Paste your essay in here...The Danger of Humanity without the Humanities
Uncomfortable suits, long days, endless research: this is the reality of being on a high school debate team. To outside observers, they would wonder why on earth anyone would put herself through this. Sure, my time on my high school debate team was plenty of lost sleep and ripped pairs of panty hose, but through this experience, I learned how to research thoroughly in order to build a strong argument, recognize my opponents’ logical fallacies, and think critically on my feet when my case was attacked. What was alarming though is that there was an apparent discrepancy in the critical thinking skills between those who were on the team and those who were not, and I saw this firsthand in many a class discussion. Many of my peers were struggling to successfully explain and defend their ideas, and this seems to be because our education system has deprioritized philosophy along with other areas of the humanities. Without children’s learning philosophy, they are denied from learning vital epistemological skills that fuel rational discourse, and as a result, this problem has extended far outside of the classroom and into our society as a whole.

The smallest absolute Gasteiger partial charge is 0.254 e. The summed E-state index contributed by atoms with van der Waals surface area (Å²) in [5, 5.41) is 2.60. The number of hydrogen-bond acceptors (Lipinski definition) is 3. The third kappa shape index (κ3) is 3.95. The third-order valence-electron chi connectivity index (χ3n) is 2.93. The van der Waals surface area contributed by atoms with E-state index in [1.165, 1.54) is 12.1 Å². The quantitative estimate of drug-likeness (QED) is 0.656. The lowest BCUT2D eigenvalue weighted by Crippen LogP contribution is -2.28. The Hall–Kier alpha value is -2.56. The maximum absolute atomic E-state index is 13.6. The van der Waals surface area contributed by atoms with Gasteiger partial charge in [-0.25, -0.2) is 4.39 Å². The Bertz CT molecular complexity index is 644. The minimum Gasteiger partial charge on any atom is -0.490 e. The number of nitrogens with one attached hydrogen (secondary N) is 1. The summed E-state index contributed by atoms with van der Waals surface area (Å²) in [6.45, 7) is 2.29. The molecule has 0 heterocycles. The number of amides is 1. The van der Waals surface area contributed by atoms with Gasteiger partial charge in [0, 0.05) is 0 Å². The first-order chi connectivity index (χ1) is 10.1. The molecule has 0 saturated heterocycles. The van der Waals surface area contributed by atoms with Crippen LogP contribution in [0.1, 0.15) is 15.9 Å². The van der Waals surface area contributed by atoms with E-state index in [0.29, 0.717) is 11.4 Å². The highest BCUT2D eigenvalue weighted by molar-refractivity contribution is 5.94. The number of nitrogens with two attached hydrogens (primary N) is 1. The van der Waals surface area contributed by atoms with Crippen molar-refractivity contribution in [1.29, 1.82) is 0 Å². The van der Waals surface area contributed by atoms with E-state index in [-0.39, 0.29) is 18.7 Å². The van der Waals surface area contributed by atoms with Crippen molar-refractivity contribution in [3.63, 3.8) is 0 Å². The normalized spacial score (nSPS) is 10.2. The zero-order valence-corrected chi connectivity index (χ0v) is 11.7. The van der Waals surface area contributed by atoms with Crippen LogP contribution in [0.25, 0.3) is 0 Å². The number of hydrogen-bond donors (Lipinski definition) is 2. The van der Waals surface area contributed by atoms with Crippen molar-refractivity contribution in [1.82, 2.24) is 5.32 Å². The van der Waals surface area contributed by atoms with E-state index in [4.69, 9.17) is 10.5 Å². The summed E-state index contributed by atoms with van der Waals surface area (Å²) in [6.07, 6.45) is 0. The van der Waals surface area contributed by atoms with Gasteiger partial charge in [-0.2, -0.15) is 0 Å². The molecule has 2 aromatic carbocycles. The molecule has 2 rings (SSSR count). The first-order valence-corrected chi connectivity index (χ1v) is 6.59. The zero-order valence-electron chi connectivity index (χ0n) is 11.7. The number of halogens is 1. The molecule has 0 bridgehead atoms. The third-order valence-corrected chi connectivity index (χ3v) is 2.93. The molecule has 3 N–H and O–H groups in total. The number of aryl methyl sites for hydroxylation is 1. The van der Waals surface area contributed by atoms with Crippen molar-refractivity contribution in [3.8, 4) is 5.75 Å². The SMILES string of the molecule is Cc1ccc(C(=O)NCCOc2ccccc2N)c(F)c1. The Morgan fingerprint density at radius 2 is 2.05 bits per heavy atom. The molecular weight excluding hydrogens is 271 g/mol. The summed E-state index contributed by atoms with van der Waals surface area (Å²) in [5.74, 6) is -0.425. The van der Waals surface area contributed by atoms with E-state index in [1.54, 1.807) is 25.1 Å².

So what is epistemology? In the article “How Do You Know What You Know is True? That’s Epistemology” published in The Conversation, author Peter Ellerton defines epistemology as “the area of philosophy concerned with understanding the nature of knowledge and belief”. Ellerton states that epistemology also includes analyzing the processes that are undergone in order to ‘know something’, taking one’s claims and assessing how adequately they are defended or justified, and questioning our own approaches of reasoning. Epistemology is important because it is necessary for producing intelligent conversation and logical argument, and without being able apply epistemology, our conversations and arguments are anything but intelligent and logical.